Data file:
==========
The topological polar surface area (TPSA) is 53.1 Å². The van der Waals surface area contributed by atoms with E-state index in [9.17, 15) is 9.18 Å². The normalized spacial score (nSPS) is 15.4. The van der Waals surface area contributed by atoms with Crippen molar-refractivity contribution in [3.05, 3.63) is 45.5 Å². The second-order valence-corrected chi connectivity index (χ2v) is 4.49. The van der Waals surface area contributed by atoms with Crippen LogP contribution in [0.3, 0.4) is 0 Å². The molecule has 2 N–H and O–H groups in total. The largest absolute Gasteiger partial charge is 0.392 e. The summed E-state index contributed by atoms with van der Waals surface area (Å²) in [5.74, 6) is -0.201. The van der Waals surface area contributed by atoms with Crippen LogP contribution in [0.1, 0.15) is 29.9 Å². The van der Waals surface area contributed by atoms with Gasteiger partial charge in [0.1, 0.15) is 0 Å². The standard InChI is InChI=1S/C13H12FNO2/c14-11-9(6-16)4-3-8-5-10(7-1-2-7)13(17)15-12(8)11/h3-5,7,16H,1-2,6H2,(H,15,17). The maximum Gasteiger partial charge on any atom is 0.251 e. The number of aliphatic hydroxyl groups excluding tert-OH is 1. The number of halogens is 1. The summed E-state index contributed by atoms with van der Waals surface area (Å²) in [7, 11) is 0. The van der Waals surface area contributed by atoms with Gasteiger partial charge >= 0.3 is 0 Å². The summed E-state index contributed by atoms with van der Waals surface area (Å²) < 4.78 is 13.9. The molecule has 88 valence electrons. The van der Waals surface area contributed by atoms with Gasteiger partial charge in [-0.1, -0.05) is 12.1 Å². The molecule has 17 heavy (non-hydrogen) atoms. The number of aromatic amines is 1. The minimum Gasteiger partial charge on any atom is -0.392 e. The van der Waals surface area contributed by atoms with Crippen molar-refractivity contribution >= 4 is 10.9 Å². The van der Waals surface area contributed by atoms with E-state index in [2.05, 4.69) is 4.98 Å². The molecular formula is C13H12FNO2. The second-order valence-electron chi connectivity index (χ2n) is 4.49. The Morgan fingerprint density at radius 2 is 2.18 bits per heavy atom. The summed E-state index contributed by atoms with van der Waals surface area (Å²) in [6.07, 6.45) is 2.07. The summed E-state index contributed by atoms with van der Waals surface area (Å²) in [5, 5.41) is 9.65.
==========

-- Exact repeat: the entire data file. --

The topological polar surface area (TPSA) is 53.1 Å². The van der Waals surface area contributed by atoms with E-state index in [9.17, 15) is 9.18 Å². The normalized spacial score (nSPS) is 15.4. The van der Waals surface area contributed by atoms with Crippen molar-refractivity contribution in [3.05, 3.63) is 45.5 Å². The second-order valence-corrected chi connectivity index (χ2v) is 4.49. The van der Waals surface area contributed by atoms with Crippen LogP contribution in [0.3, 0.4) is 0 Å². The molecule has 2 N–H and O–H groups in total. The largest absolute Gasteiger partial charge is 0.392 e. The summed E-state index contributed by atoms with van der Waals surface area (Å²) in [5.74, 6) is -0.201. The van der Waals surface area contributed by atoms with Crippen LogP contribution in [0.1, 0.15) is 29.9 Å². The van der Waals surface area contributed by atoms with Gasteiger partial charge in [0.1, 0.15) is 0 Å². The standard InChI is InChI=1S/C13H12FNO2/c14-11-9(6-16)4-3-8-5-10(7-1-2-7)13(17)15-12(8)11/h3-5,7,16H,1-2,6H2,(H,15,17). The maximum Gasteiger partial charge on any atom is 0.251 e. The number of aliphatic hydroxyl groups excluding tert-OH is 1. The number of halogens is 1. The summed E-state index contributed by atoms with van der Waals surface area (Å²) in [7, 11) is 0. The van der Waals surface area contributed by atoms with Gasteiger partial charge >= 0.3 is 0 Å². The summed E-state index contributed by atoms with van der Waals surface area (Å²) < 4.78 is 13.9. The molecule has 88 valence electrons. The van der Waals surface area contributed by atoms with Gasteiger partial charge in [-0.1, -0.05) is 12.1 Å². The molecule has 17 heavy (non-hydrogen) atoms. The number of aromatic amines is 1. The minimum Gasteiger partial charge on any atom is -0.392 e. The van der Waals surface area contributed by atoms with Crippen molar-refractivity contribution >= 4 is 10.9 Å². The van der Waals surface area contributed by atoms with E-state index in [2.05, 4.69) is 4.98 Å². The molecular formula is C13H12FNO2. The second-order valence-electron chi connectivity index (χ2n) is 4.49. The Morgan fingerprint density at radius 2 is 2.18 bits per heavy atom. The summed E-state index contributed by atoms with van der Waals surface area (Å²) in [6.07, 6.45) is 2.07. The summed E-state index contributed by atoms with van der Waals surface area (Å²) in [5, 5.41) is 9.65.